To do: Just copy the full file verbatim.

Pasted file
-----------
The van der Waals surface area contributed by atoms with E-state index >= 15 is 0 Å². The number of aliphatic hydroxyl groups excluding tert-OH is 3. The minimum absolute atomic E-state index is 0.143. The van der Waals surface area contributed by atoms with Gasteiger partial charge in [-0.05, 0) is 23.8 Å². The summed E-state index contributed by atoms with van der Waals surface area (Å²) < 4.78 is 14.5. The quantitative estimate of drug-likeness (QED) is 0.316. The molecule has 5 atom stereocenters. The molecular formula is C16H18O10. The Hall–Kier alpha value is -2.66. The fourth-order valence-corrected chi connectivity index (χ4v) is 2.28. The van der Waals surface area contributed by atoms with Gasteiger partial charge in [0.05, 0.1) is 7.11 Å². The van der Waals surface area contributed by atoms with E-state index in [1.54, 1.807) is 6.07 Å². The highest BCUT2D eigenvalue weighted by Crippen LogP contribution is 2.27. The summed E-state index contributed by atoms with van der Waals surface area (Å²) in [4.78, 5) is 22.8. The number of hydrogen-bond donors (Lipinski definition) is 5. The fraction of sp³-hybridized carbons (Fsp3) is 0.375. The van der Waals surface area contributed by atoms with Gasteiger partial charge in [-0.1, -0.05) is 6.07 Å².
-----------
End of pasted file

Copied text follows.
The van der Waals surface area contributed by atoms with E-state index >= 15 is 0 Å². The number of aliphatic hydroxyl groups excluding tert-OH is 3. The minimum absolute atomic E-state index is 0.143. The van der Waals surface area contributed by atoms with Gasteiger partial charge in [-0.05, 0) is 23.8 Å². The summed E-state index contributed by atoms with van der Waals surface area (Å²) < 4.78 is 14.5. The quantitative estimate of drug-likeness (QED) is 0.316. The molecule has 5 atom stereocenters. The molecular formula is C16H18O10. The Hall–Kier alpha value is -2.66. The fourth-order valence-corrected chi connectivity index (χ4v) is 2.28. The van der Waals surface area contributed by atoms with Gasteiger partial charge in [0.05, 0.1) is 7.11 Å². The van der Waals surface area contributed by atoms with E-state index in [1.54, 1.807) is 6.07 Å². The highest BCUT2D eigenvalue weighted by Crippen LogP contribution is 2.27. The summed E-state index contributed by atoms with van der Waals surface area (Å²) in [4.78, 5) is 22.8. The number of hydrogen-bond donors (Lipinski definition) is 5. The fraction of sp³-hybridized carbons (Fsp3) is 0.375. The van der Waals surface area contributed by atoms with Gasteiger partial charge in [-0.1, -0.05) is 6.07 Å².